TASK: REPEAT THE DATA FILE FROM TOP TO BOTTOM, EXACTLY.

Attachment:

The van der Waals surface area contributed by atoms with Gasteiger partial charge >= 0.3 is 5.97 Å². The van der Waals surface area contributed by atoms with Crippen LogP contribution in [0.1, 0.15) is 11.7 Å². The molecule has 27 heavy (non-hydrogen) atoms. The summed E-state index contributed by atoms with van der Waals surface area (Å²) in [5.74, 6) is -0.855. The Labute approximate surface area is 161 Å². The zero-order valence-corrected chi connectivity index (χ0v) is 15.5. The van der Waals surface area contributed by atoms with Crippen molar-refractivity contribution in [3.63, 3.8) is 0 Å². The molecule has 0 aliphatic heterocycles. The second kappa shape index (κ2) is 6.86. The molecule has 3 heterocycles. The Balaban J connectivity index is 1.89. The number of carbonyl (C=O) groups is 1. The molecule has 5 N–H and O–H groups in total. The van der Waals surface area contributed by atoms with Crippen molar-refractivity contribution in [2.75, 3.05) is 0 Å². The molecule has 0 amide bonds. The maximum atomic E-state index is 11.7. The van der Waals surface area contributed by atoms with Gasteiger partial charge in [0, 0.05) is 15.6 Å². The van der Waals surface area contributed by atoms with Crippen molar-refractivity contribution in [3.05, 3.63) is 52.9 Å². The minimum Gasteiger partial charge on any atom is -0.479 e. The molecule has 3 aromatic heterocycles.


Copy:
The van der Waals surface area contributed by atoms with Gasteiger partial charge >= 0.3 is 5.97 Å². The van der Waals surface area contributed by atoms with Crippen LogP contribution in [0.1, 0.15) is 11.7 Å². The molecule has 27 heavy (non-hydrogen) atoms. The summed E-state index contributed by atoms with van der Waals surface area (Å²) in [5.74, 6) is -0.855. The Labute approximate surface area is 161 Å². The zero-order valence-corrected chi connectivity index (χ0v) is 15.5. The van der Waals surface area contributed by atoms with Crippen molar-refractivity contribution in [3.63, 3.8) is 0 Å². The molecule has 0 aliphatic heterocycles. The second kappa shape index (κ2) is 6.86. The molecule has 3 heterocycles. The Balaban J connectivity index is 1.89. The number of carbonyl (C=O) groups is 1. The molecule has 5 N–H and O–H groups in total. The van der Waals surface area contributed by atoms with Crippen molar-refractivity contribution in [2.75, 3.05) is 0 Å². The molecule has 0 amide bonds. The maximum atomic E-state index is 11.7. The van der Waals surface area contributed by atoms with Gasteiger partial charge in [0, 0.05) is 15.6 Å². The van der Waals surface area contributed by atoms with Crippen molar-refractivity contribution in [3.05, 3.63) is 52.9 Å². The minimum Gasteiger partial charge on any atom is -0.479 e. The molecule has 3 aromatic heterocycles.